Bryan Parras is a campaigner from Houston, Texas who is also campaigning against BP and their involvement with the Olympics. He described BP as a “repeat offender” as they repeatedly have accidents and problems. Five years before the Deepwater Horizon Accident BP had an explosion where 15 workers were killed. BP are “constantly cutting corners and cutting back on their safety measures.” But at the same time they are spending huge amounts of money by sponsoring the Olympics.

Bryan Parras sees the “Olympics as just another one of those opportunistic moments where capitalism sort of comes in and reigns its terror on folks.” It’s like watching little league baseball in the stadiums, where “everyone is watching their children and their friends play ball” while their cars get broken into all the time. This seems to happen wherever the Olympics go, everyone is so “focused on where the lights are all shining that we are not seeing what’s happening” to the local communities.

Clayton Thomas Muller

 Clayton Thomas Muller Representing the Indigenous Environmental Network

Clayton Thomas Muller is an activist for indigenous rights and environmental justice and lead campaigner of the Tar Sands campaign. The Indigenous Environmental Network comprises of indigenous people in the United States who have been affected by unsustainable development. BP’s involvement in the exploitation of the Tar Sands on the East coast of Canada has angered both campaigners and local indigenous communities as the extraction industry is unsustainable, causes irreversible damage to the environment and illegally encroaches on disputed indigenous lands.

It is important to understand that for us BP using the Olympics spectacle, the biggest sporting spectacle on the planet. We all know, for those of us who have done the history of the Olympics, that the Olympics is nothing more than a mechanism for the neoliberal capitalist agenda that is essentially a real estate operation to utilize and justify the expropriation of vulnerable communities.”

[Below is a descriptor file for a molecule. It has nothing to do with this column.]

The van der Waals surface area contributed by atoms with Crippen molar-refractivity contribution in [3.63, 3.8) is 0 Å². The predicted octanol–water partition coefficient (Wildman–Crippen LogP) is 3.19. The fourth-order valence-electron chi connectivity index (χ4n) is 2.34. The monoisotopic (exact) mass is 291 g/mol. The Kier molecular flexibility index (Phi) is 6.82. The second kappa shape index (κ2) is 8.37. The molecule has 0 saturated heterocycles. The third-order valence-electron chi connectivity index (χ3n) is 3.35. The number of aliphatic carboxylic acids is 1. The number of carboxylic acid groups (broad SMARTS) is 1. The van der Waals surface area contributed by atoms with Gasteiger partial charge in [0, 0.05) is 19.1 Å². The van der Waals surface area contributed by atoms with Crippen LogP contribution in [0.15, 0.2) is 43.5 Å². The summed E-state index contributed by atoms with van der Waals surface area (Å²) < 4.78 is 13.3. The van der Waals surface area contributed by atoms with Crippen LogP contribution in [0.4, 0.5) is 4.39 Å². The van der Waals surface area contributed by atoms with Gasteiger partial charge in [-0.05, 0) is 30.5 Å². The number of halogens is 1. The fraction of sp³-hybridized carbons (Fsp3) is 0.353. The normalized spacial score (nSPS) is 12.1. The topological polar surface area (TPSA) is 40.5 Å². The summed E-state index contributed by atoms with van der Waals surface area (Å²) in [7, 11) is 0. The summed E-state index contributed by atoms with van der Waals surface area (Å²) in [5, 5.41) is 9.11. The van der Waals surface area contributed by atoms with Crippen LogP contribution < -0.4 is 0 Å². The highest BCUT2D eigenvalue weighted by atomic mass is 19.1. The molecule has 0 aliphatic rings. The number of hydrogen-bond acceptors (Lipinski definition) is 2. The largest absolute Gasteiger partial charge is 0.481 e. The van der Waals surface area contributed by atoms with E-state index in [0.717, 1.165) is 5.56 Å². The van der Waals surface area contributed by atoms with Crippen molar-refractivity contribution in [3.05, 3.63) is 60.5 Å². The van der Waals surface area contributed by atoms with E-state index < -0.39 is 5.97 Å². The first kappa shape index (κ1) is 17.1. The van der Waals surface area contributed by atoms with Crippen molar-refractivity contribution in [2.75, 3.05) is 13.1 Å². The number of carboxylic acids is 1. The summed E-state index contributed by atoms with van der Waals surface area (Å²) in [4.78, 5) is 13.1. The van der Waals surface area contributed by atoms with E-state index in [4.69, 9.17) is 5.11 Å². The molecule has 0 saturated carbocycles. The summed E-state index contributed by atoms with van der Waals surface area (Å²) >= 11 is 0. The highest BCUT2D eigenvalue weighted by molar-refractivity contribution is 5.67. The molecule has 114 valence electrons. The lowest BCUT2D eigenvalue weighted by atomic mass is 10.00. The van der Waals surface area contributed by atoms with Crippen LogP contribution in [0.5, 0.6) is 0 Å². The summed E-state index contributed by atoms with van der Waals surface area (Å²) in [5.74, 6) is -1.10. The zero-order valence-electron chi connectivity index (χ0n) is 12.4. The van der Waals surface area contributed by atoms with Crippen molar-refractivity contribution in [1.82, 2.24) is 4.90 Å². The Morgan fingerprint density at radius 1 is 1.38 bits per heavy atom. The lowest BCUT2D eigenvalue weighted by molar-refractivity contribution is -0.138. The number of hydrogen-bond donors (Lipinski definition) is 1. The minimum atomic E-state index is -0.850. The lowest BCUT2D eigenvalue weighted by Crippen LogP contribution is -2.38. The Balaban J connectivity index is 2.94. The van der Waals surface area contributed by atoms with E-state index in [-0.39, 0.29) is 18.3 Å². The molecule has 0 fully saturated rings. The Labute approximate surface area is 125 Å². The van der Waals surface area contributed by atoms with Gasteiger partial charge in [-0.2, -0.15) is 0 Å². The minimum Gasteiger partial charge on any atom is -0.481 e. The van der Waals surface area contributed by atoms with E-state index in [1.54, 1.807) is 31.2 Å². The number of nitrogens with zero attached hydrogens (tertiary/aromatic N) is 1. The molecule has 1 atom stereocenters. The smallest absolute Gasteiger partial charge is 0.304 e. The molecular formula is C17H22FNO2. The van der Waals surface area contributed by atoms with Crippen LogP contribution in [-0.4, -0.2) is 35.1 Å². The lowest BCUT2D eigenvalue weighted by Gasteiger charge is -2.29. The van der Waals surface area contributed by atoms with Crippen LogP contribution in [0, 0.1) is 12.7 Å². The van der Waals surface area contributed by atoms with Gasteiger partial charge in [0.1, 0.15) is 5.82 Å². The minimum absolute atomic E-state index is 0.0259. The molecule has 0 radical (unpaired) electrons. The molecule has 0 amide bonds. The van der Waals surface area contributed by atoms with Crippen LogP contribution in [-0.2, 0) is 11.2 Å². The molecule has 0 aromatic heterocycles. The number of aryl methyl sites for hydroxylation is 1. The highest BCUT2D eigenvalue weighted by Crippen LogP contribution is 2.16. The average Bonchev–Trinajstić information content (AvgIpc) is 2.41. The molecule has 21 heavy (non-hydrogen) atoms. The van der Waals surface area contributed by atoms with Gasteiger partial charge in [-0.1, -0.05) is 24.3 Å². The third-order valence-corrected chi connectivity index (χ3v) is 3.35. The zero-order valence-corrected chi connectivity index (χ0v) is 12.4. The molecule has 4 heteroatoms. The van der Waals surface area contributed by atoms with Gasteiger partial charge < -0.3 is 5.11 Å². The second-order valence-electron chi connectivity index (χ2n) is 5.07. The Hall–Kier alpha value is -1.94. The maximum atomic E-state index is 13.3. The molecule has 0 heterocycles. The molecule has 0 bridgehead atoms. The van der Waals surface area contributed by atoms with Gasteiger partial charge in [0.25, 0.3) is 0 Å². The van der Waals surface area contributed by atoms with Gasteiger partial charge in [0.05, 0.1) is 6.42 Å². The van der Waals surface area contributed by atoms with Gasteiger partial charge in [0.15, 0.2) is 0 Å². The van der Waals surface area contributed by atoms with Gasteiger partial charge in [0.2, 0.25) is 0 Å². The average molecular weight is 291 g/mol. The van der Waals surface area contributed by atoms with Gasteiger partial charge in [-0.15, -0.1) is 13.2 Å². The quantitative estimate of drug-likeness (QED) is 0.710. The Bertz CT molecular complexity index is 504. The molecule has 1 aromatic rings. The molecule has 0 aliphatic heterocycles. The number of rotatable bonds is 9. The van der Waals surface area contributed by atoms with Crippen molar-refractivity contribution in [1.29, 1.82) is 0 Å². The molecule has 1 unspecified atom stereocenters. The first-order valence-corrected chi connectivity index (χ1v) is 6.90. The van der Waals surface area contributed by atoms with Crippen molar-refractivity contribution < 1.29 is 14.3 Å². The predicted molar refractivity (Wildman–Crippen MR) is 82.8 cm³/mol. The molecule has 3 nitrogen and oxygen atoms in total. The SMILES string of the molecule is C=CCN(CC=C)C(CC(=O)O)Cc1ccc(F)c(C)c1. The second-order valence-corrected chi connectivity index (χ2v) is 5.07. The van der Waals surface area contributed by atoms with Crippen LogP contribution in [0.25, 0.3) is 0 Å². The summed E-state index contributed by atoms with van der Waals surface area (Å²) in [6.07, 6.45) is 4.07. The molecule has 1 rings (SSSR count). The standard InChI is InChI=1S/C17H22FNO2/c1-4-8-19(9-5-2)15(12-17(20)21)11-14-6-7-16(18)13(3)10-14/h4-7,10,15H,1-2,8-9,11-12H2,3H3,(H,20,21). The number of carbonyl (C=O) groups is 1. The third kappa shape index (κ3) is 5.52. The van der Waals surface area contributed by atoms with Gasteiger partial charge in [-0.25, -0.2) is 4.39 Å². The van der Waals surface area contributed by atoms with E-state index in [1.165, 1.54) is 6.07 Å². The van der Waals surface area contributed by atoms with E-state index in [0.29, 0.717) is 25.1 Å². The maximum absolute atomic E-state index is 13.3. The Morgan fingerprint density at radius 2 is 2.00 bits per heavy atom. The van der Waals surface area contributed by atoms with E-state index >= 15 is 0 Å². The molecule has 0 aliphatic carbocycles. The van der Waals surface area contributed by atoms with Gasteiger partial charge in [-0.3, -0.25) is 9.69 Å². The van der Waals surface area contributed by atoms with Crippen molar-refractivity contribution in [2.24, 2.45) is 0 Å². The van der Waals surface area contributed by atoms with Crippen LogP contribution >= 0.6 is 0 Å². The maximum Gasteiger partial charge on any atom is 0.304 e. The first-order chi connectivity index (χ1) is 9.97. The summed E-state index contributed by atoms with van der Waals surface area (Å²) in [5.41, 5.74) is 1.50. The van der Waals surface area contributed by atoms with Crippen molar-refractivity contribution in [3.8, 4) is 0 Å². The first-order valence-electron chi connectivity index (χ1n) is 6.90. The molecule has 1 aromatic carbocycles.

Vancouver Protests Image by (c) Jason Levis

In Vancouver, the Coalition Olympics Resistance Network or ORN organised and challenged corporate sponsors of the Vancouver 2010 Winter Olympics. One campaign, called ‘No Olympics on Stolen Native Lands’ brought together different groups who were fighting for Native rights and sovereignty platforms in opposition to the Olympics. The Olympics caused the gentrification in downtown Vancouver where the local communities have been pushed out to make way for villages for the athletes and tourists. This gentrification mostly affected disadvantaged groups: low income, indigenous urban-based people.

As well as the gentrification of downtown Vancouver the Olympics had caused the destruction and desecration of sensitive ecological regions in and around Vancouver. In order to build the training facilities Eagleridge Bluff, a bald Eagle nesting site and a site that is sacred to the local tribal people. One Elder of the local tribe, Harriet Nahanee organised a campaign to protect Eagle Bluff by creating a blockade to stop machines from coming in. Elder Harriet Nahanee was arrested and contracted Pneumonia in prison and died. “So she died for Olympic resistance, standing up for her rights.”

The Olympics has also caused the increased surveillance in Vancouver. Vancouver is now the second most videotaped city on the planet next to London. Personal privacy has been negotiated as the CCTV cameras are still there. “And so what the Olympics really brought in was a new regime of both militarization and criminalization of the poor, gentrification of the most vulnerable communities, the destruction of ecologically sensitive sites [and] sacred sites to local indigenous people.”

Campaigners are therefore concerned with how the Olympics “created division that used poverty and alleviation as a way to divide different social movements that were converging onto the Olympics.” Clayton Thomas Muller concludes to say that it is absurd that BP is a sustainability partner of the Olympics, “it is nothing more than greenwashing of their horrific human rights abuses and crimes of ecocide against the sacredness of the earth”.